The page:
Topic: The Price of a Beer and a Bath: The Edward Lofley Story by Judith M. Lofley

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Edward John Lofley was a man on the run with a mind of his own. Like many settlers of the time, his reasons for leaving home are sketchy; the dates of his birth and arrival only approximate. When he arrived in New Zealand he was barely twenty years old and fit for adventure and a fresh start.

Edward grew up in Hull, England. He left in 1860 on board the HMS Harrier. On arrival in New Zealand he became part of the naval brigade and fought in the Waikato land wars. It is also likely that he was involved in the rescue effort of the HMS Orpheus, which sunk in the Manakau harbour in 1863, drowning 189 people. The HMS Harrier was the first ship to respond to the distress signals.

A few years later he transferred to the land force of the armed constabulary and became the quartermaster responsible for supplies. As part of the advanced party, he helped set up camp on the banks of the Waikato River at Tapuaeharuru, near Taupo. The site provided a good space for corralling horses and offered plenty of hot water.  A few basic structures were built and the site became a bathing facility for the war-weary soldiers.

In 1869, the armed constabulary moved camp away from the valley where they feared an ambush from Te Kooti and his men. They headed back along the valley to the high point, closer to Taupo.  Edward left the armed constabulary and stayed on at the spa, which became known as Lofley’s Glen.  He continued to provide refreshments and basic laundry services at a modest price to soldiers and passing travellers, becoming, in effect, Taupo’s first publican.

Not one to miss an opportunity, Edward recognised the spa needed improvements that could only be made by having title to the land.  Premier William Fox had previously visited the area and noted Edward presiding like some sort of river god. It didn’t take much to persuade him that a lease was necessary to develop the opportunities presented by the growing tourism trade; nor was Edward opposed to making personal gains from government-sponsored land theft, such as the receipt of stolen land would secure for him. In 1875 the lease was granted and improvements were made, including additional buildings and tree planting.

With the land wars now over, tourists began to flock to the region and Lofley’s Glen was on the map.  Edward thrived in his role and became a celebrated and entertaining host, always ready with a story. His quick-witted humour kept spirits high and the beer flowing.  It wasn’t long before he became a guide to the growing number of sight seers who passed his way. He took them to the mud pools, geysers and a range of natural wonders of the region, including the famed pink and white terraces; before the eruption of Mountt Tarawera in 1886.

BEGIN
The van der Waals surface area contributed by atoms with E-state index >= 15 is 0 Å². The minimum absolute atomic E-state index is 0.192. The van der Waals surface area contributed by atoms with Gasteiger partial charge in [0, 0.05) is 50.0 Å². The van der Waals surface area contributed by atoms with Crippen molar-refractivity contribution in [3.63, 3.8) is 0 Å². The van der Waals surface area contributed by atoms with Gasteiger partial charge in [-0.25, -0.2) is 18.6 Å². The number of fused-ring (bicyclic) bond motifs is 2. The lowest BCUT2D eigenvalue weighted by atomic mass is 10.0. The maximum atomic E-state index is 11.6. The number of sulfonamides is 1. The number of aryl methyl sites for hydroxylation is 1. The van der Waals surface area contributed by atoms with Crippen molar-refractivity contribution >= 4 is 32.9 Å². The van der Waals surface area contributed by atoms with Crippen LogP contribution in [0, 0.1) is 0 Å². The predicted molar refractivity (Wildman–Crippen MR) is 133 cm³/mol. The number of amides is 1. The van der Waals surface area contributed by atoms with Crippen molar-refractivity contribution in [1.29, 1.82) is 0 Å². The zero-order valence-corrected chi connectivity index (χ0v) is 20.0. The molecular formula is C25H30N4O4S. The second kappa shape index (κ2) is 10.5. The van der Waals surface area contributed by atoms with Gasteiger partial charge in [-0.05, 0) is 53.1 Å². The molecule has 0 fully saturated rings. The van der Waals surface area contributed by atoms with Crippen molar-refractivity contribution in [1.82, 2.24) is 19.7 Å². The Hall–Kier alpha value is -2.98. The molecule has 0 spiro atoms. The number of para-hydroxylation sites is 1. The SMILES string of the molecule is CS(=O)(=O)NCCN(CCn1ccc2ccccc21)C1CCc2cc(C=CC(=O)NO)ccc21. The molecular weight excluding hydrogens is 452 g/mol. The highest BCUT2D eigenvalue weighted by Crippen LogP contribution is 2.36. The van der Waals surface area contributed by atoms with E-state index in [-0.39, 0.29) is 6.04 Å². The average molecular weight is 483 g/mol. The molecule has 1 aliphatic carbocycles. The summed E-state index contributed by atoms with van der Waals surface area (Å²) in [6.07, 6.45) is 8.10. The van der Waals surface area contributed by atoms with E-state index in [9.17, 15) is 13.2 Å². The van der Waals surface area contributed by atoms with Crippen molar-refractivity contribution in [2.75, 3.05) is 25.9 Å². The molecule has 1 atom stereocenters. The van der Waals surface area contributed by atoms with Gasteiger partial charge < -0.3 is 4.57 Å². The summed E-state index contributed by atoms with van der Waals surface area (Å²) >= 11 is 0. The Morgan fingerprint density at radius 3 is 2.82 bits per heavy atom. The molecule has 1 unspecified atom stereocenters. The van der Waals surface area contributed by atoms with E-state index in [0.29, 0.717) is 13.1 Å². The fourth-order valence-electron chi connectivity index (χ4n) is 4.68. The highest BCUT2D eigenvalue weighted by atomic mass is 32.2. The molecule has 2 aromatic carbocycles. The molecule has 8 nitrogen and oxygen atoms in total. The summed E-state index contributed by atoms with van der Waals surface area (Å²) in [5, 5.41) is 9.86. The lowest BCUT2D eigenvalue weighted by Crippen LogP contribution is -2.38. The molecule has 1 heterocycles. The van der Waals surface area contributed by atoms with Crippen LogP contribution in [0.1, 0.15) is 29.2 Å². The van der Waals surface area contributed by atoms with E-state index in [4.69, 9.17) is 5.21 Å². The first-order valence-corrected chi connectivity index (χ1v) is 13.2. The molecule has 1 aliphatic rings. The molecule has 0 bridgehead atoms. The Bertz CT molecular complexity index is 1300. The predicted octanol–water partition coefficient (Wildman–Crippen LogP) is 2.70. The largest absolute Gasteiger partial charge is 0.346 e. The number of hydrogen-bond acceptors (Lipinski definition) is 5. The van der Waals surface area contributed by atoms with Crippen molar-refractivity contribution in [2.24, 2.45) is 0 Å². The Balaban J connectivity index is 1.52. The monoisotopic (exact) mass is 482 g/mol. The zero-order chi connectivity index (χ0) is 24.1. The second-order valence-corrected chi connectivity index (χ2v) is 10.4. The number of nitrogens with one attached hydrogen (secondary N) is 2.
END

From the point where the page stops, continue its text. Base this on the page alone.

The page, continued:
As resident host and storyteller his notoriety as a guide grew. He was often engaged by respected and renowned travellers wanting to see the sights; including the novelist, Anthony Trollope, who was guided across Lake Rotomahana. Edward, however, was not impressed when the author failed to share his whisky with the rowers. “Writing prettily is one thing,” Edward wrote, “and acting like a gentleman is another.”

Edward was not a man to hold his tongue, nor still his pen, to make a friend or keep the peace. He had an unnerving need to speak his mind which was given every opportunity between 1879 and 1886 when he became the Taupo correspondent for the Hawke’s Bay Weekly Courier and several other regional papers around the country.  He often used his column to praise his own guiding skills; referring to himself as highly-respected, celebrated, well-known and popular, amongst other terms of praise. This added to his growing reputation which was supported by regular advertising in the local papers.

By this time Lofley’s Glen had become the Lake Taupo Hot Baths and Sanatorium, boasting “curative properties of the highest value.”

It was Edward’s tendency to push his luck and speak his mind that led to his eventual downfall.  The investment in new buildings and services for the growing tourism trade had cost him and meant he had to raise the price of beer to cover expenses. His regular patrons, being members of the armed constabulary, weren’t interested in his tourism venture or his grand plans. They just wanted a beer and a bath at the end of the day. 

The price rise was more than they were prepared to pay and they took their beer drinking business to the new pub which had opened in Taupo. Edward responded that if they chose not to drink with him they would no longer have access to the spa. The men of the armed constabulary stood their ground and informed Edward they had no intention of bathing at the spa; they would build their own.  True to their word they built the AC Baths at the top of Spa Road.

This incident fuelled tension between Edward and local police officers and was a precursor to further conflict.  In 1882 there were two incidents of arson at his spa, within a week of each other. Edward offered a reward to find and convict the culprit, which the police never referred to in their public statements, much to Edward’s annoyance.